"Come now my child, if we were planning to harm you, do you think we'd be lurking here beside the path in the very darkest part of the forest..." - Kenneth Patchen, "Even So."
THIS IS A BLOG ABOUT STORIES AND STORYTELLING; some are true, some are false, and some are a matter of perspective. Herein the brave traveller shall find dark musings on horror, explorations of the occult, and wild flights of fantasy.
Tuesday, February 14, 2012
IT'S LIKE "TWILIGHT," FOR PEOPLE WITH BRAINS
The middle of the last decade saw the publication of an extraordinary debut novel. Moving, disturbing, and strangely uplifting, it told the improbable tale of emerging love between an adolescent and a vampire. It rocketed to the top of the bestseller list and was soon the basis for an equally amazing film (Rotten Tomatoes rated it 97% Fresh). No, we are definitely NOT talking about Stephanie Myers or Twilight. The book in question is Lat Den Ratte Komma In by Swedish novelist John Ajvide Lindqvist.
Let The Right One In (its English title, taken from Morrisey's "Let the Right One Slip In," is a play on the old vampire tradition of having to invite them in) tells the tale of 12-year-old Oskar. The child of a broken home, he lives in a state apartment housing complex with his mother. Slightly overweight, ostracized and horrifically bullied, the daily abuse by his peers has given him the unpleasant habit of constantly wetting his pants. Worse, he has begun to fantasize about sticking a knife in his tormentors, stealing a hunting knife from a local sporting goods store to stab at trees in the woods, imagining their faces, hurling back the taunts usually yelled at him. He is a boy dangerously about to break, the one Pearl Jam wrote about in Jeremy, the kind of monster manufactured in schools every day.
Enter the new girl, Eli. She and her "father" move into the unit next door to Oskar, but are almost never seen. The windows are covered up, and despite also being 12 the girl doesn't seem to attend school. Oskar, whose habit is to sit alone on the communal play ground in the evenings, encounters her there. Despite the brutal Swedish winter she is barefoot and in a thin pink sweater. Her hair is matted and filthy. She smells bad. She tells him she can't be his friend. And yet his loneliness is reflected in her own, drawing them slowly together. Night after night they meet on the playground, pretending they aren't happy to see the other there.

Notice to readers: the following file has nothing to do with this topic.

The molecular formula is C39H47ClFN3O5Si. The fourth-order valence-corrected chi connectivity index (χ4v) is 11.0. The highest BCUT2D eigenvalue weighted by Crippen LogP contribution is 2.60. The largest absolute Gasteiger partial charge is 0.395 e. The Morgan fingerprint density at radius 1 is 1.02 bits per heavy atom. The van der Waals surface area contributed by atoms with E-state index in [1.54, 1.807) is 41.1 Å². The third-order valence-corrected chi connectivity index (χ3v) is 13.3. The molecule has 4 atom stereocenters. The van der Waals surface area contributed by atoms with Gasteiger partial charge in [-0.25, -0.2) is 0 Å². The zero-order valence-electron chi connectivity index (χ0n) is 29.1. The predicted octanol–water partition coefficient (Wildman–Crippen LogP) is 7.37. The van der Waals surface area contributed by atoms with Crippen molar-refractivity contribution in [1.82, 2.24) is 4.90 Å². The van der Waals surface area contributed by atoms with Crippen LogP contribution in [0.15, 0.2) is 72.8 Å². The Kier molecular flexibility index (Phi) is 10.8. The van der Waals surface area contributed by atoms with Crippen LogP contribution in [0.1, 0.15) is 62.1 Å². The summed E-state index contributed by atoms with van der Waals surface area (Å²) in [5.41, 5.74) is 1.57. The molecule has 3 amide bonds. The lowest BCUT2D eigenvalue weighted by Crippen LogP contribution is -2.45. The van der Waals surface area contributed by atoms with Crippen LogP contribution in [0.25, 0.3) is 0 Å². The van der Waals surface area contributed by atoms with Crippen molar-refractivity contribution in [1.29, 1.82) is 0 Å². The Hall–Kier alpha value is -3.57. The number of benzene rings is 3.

Then Oskar suffers an particularly brutal assault, whipped by a pack of boys with switches. One blow cuts open his cheek. That night, when he meets Eli, the following transpires;
...she touched his wound and (a) strange thing happened. Someone else, someone much older, became visible under her skin. A cold shiver ran down Oskar's back, as if he had bitten into an ice cream.
"Oskar. Don't let them do it. Do you hear me? Don't let them."
"You have to strike back. You've never done that, have you?"
"So start now. Hit them back. Hard."
"There's three of them."
"Then you have to hit harder. Use a weapon."
"Stones. Sticks. Hit them more than you really dare. Then they'll stop."
"Yes, but what if they..."
"Then I will help you."
"You? But you are..."
"I can do it, Oskar. That ...is something I can do."
Indeed she can. Eli is 200 hundred years old, a vampire trapped in the body of a little girl. The man taking care of her is, sickeningly, a pedophile she snared and forces to watch over her by day. Oskar is the first person to be kind to her in decades, and despite herself and the danger to herself, the exposure, she helps him.
Let the Right One In pulls absolutely no punches. Twilight, written roughly the same time and with a very similar premise, is by comparison comfort food, Kraft Macaroni and Cheese. WhereTwilight is fastidiously careful not to challenge or offend, to tell you that beautiful people really do have souls and that abstinence really is the best policy until you graduate from school, Let the Right One In has teeth. Its protagonists are not faux outsiders who both mysteriously look like models, but rough, untidy, unclean. Both of them, including Eli, are pathetic and powerfully human. They fall in love (for anyone who remembers junior high school) in a fumbling, awkward, uncomfortable way, drawn together because no one else would want them.
Make no mistake, the novel terrifies to a degree that Myers' work never comes near, but at the same time Let the Right One In is deeply tragic. It leads, unlike Bella and Edward, are not leads in the ballet version of Romeo & Juliet, but nevertheless far more compelling.
The novel--a bestseller across Europe--is readily available in English. The 2007 film version, equally superb, is also easy to find. The 2010 American version, Let Me In, is surprisingly excellent as well.
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